After unsuccessful employment, Bertie’s family then returned to the mountains where they lived in a tent in a sawmill camp. There, she and her brothers enjoyed running free and playing in the forest. That is, until her parents turned to drinking for relief from their dire circumstances. As a result of the heavy drinking they were forced to move to Hot Springs, New Mexico for P.G. to receive treatment for a kidney disease brought on by alcohol. 
There they lived in a tent on the Rio Grande River, catching fish to supplement their diet, and bathing in the hot springs because they had no running water or showering facilities. When they ran out of food and money, Bertie’s mother went to work in a night club rolling dice in illegal gambling games. In return for cleaning house for an elderly couple the family was allowed to move into their garage. At seven, Bertie and her brothers helped care for their two younger sisters while their parents worked long hours and spent longer hours drinking at the bars. Their poverty resulted in humiliation for Bertie at school when her teacher made fun of her stringy hair and when she had only a dime to spend on a Christmas gift exchange. Desperate for food, Bertie describes the shame of becoming a “criminal” after stealing a candy bar from the local store. One night at work, Bertie’s mother found a twenty dollar bill, which allowed the family to move to Albuquerque, where they stayed briefly with Bertie’s grandparents. Their poverty was made more bearable by the family’s love of music, singing, and dancing.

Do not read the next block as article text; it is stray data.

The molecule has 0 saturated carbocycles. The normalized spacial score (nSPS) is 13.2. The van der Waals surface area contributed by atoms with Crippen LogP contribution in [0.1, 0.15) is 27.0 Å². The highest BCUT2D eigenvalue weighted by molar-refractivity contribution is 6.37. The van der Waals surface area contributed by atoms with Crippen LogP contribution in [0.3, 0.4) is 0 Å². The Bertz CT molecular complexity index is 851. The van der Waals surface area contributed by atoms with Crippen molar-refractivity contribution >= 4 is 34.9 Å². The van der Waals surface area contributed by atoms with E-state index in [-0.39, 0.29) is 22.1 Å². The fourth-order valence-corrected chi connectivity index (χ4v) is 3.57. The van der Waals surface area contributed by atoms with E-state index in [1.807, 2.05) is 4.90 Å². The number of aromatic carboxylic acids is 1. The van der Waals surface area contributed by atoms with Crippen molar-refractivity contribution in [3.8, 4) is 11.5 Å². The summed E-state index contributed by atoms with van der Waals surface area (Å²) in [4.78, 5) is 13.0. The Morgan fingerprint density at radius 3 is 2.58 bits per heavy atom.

After moving back to the Sacramento Mountains, Bertie’s stepfather found work at a remote sawmill camp and Bertie and her brothers boarded with a widow and her family in order to attend school.  Mrs. Douglas, a school teacher, invited Bertie to live with her and she was introduced to a life unlike anything she had experienced in her nine years. Mrs. Douglas taught her manners, replaced her ragged clothes and bought toys for her. In spite of all this new life offered, Bertie missed her siblings and concern for her younger sisters’ well being compelled her to go back to her family. Upon returning to the family she took on even more duties as caregiver while her parents continued to drink heavily and work long hours.